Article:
By COLLEEN LEDDY
Landing Elizabeth Berg for an appearance at Stair Public Library traces back to the culinary prowess of another Elizabeth...retired library director Liz Stella.
It all started when I emailed Elizabeth’s agent to see if she would put me in contact with her. I was trying to schedule a speakerphone chat for “Dream When You’re Feeling Blue” for the evening book discussion group’s March meeting.
Elizabeth wasn’t available, and said she doesn’t like speakerphone chats anyway. But she loves doing readings and asked if the library ever hosted authors.
I sent her a long email in response:
Oh, phone chats are so fun! I'm sorry you don't enjoy them. The first one we did was with Steven Sorrentino ("Luncheonette") and it was also his first book discussion chat. He started off telling us he had done lots of conference calls by speakerphone in his work for a publishing company so he was quite experienced with it. Then he caught us off guard by saying this was the first one he had done in the nude. When we stopped laughing, one of our ladies retorted, "Well, I thought you might want to know, we're all naked here, too!"
We do host authors in person, but I am guessing we are way out of your league. We're a small library, so we don't have a huge budget to host big-name authors like yourself.
This scenario is more our speed: the Ultimate Cheapskate, Jeff Yeager, author of "The Ultimate Cheapskate's Road Map to True Riches: A Practical (and Fun) Guide to Enjoying Life More by Spending Less" visits our library, is served a wonderful lunch of homemade manicotti, homemade bread, and a fresh garden salad with just picked tomatoes, prepared by our former director who married an Italian from the hills of West Virginia and learned to cook from her [first generation Italian-American] mother-in-law...Yeager speaks to a group of 66 people at 2 on a weekday afternoon and sells lots of books and he ends up paying us $100!
That's a bit unusual, but he had such a good time here, he decided to offer us the deal he gave libraries on a book promotion tour he had just finished. He biked from library to library and gave his publisher's per diem to the libraries if they arranged for somebody to put him up overnight....
...Do you have a special price for displaced-New-Yorker library directors trying to add big-city culture to tiny rural Midwest towns? Or a flat fee for everyone? And what would that fee be?
Elizabeth was taken in by the tales of small town library life and responded with this email:
What a charming letter! So let's see what we can do here. First of all, fresh-picked tomatoes: a must. Ditto homemade bread.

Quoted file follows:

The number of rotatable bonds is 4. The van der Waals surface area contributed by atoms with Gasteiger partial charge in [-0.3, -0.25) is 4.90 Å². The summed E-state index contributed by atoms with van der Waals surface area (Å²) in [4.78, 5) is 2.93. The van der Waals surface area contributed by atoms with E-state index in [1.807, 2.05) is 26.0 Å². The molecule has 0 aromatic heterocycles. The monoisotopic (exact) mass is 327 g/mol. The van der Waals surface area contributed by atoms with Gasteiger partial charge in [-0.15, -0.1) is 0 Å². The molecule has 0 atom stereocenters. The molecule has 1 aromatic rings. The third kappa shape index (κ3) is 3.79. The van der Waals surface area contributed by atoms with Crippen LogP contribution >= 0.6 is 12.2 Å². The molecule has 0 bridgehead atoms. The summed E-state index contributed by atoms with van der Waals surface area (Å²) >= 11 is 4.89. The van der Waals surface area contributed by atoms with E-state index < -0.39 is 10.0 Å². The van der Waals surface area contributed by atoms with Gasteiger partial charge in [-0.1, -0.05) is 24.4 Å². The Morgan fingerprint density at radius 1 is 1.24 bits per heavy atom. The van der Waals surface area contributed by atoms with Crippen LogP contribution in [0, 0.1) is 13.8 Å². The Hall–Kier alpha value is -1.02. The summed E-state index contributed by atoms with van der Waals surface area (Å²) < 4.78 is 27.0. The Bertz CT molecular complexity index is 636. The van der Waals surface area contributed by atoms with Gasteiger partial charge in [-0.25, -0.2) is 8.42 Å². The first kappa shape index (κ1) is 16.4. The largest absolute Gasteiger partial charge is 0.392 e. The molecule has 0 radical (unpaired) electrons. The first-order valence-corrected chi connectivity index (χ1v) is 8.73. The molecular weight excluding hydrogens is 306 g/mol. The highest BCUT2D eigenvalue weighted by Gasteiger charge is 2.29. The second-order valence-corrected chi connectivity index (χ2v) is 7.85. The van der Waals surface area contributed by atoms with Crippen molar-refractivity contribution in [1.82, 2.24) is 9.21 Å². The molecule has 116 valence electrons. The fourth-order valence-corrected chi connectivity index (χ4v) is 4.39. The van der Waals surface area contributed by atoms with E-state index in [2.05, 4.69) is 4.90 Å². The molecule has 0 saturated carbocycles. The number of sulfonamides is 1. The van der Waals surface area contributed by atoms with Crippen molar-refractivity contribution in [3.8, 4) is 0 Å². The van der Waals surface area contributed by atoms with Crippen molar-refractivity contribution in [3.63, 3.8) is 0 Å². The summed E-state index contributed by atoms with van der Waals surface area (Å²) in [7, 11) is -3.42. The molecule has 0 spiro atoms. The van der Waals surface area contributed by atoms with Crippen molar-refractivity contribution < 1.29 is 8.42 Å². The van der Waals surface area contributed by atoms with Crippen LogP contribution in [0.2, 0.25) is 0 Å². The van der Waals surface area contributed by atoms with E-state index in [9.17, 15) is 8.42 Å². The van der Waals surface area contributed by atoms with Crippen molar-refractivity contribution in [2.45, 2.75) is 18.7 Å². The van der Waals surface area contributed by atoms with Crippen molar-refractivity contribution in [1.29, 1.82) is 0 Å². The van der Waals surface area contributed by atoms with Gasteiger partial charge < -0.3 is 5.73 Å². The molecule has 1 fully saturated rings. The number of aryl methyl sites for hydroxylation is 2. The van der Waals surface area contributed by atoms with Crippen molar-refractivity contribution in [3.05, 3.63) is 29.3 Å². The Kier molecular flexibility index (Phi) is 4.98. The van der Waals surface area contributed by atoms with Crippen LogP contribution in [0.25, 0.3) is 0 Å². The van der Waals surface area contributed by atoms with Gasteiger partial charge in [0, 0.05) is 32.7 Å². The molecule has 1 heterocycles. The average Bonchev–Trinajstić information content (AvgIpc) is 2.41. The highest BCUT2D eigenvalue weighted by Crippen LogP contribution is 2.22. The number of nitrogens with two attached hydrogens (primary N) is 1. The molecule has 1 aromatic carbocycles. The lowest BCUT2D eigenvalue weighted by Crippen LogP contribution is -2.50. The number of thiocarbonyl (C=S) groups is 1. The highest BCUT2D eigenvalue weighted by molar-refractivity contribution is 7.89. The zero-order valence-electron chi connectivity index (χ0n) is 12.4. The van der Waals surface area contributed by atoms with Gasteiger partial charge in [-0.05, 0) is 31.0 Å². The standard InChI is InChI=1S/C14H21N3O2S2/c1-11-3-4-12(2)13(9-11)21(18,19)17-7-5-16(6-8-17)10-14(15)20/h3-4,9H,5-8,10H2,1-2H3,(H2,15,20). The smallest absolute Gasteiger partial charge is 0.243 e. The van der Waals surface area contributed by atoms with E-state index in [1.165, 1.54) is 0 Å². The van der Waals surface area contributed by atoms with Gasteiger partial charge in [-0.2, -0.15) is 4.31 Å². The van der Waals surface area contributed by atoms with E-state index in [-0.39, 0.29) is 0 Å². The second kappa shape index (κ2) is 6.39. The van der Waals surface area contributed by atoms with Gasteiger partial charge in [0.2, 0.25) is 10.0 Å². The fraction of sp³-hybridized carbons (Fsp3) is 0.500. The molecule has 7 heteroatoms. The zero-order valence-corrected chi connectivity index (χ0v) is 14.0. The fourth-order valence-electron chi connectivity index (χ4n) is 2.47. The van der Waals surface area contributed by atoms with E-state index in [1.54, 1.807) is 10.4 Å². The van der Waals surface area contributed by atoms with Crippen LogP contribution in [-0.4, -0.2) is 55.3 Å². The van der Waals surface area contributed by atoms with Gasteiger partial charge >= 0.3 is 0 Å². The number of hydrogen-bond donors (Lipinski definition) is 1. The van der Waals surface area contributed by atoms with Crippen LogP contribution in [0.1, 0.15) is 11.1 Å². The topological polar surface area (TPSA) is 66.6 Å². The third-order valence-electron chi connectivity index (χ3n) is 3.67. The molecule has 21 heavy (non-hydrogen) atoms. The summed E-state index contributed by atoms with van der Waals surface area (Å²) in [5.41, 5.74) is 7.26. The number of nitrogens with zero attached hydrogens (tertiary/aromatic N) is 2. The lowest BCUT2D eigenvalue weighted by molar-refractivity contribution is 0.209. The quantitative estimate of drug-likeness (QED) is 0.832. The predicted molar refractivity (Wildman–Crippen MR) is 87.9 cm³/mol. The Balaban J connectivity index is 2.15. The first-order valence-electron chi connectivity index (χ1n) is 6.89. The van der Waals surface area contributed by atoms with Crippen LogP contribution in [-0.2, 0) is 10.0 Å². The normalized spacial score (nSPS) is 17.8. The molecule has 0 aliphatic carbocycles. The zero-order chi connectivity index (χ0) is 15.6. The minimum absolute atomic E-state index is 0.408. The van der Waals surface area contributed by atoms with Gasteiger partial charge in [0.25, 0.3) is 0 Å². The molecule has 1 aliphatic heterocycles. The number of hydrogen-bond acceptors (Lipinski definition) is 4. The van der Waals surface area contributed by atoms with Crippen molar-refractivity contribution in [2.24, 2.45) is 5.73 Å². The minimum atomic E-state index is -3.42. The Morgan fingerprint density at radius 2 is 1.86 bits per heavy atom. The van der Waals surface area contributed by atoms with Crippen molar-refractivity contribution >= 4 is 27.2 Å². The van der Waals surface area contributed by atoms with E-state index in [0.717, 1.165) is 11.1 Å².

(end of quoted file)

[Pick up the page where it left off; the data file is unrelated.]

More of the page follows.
When I speak through my lecture agent, I get $5,000 which I rush to add I'm sure you can't afford. So here's the deal: do you think you can get over 100 people and good book sales? And some tomatoes to take home?
If so, give me your best offer, and let's see what we can work out.
The email exchange continued with negotiation on price and book sales—and promises of more of Liz’s specialties:
Tomatoes, bread...even homemade brownies using the Zingerman's recipe (the most divine brownies known to womankind) and sticky toffee pudding which sounds horrible, but is the most luscious dessert known to all of humanity. ... Liz Stella, the afore-mentioned former library director, says she will fix you up with a basket of good stuff.
...I think I could offer something in the $300 to $500 range. That sounds so paltry compared to your usual fee, but your usual fee is our programming budget for the entire year! I promise you, though, Zingerman's brownies and sticky toffee pudding made by Liz are utterly priceless and totally worth your time...along with the tomatoes.
In one exchange, Elizabeth proposed this scenario:
...For my payment, start with $500, but for every person over 100 that you get, take $10 off my fee, but up the portion size of the sticky toffee pudding. …
In that scenario, if we had 150 people she wouldn’t have received anything....and Liz would have had to bake a heck of a lot of sticky toffee pudding. But, in the end we settled on a flat fee and Susan Bach of Waldenbooks in Adrian will handle book sales. Elizabeth forfeited the tomatoes when she realized June was better for her schedule than tomato harvest season.
I’m nervous as all get-out about having a good-size crowd, especially in light of Berg’s comment in this email excerpt:
For the record, I think a crowd of 100 would be terrific, and I always like to do whatever I can to encourage book sales of ANY author.…
On the strength of her emails alone, I’m expecting an entertaining, enlightening wonderful program.
And, of course, it will be all the more wonderful if you’re there, too.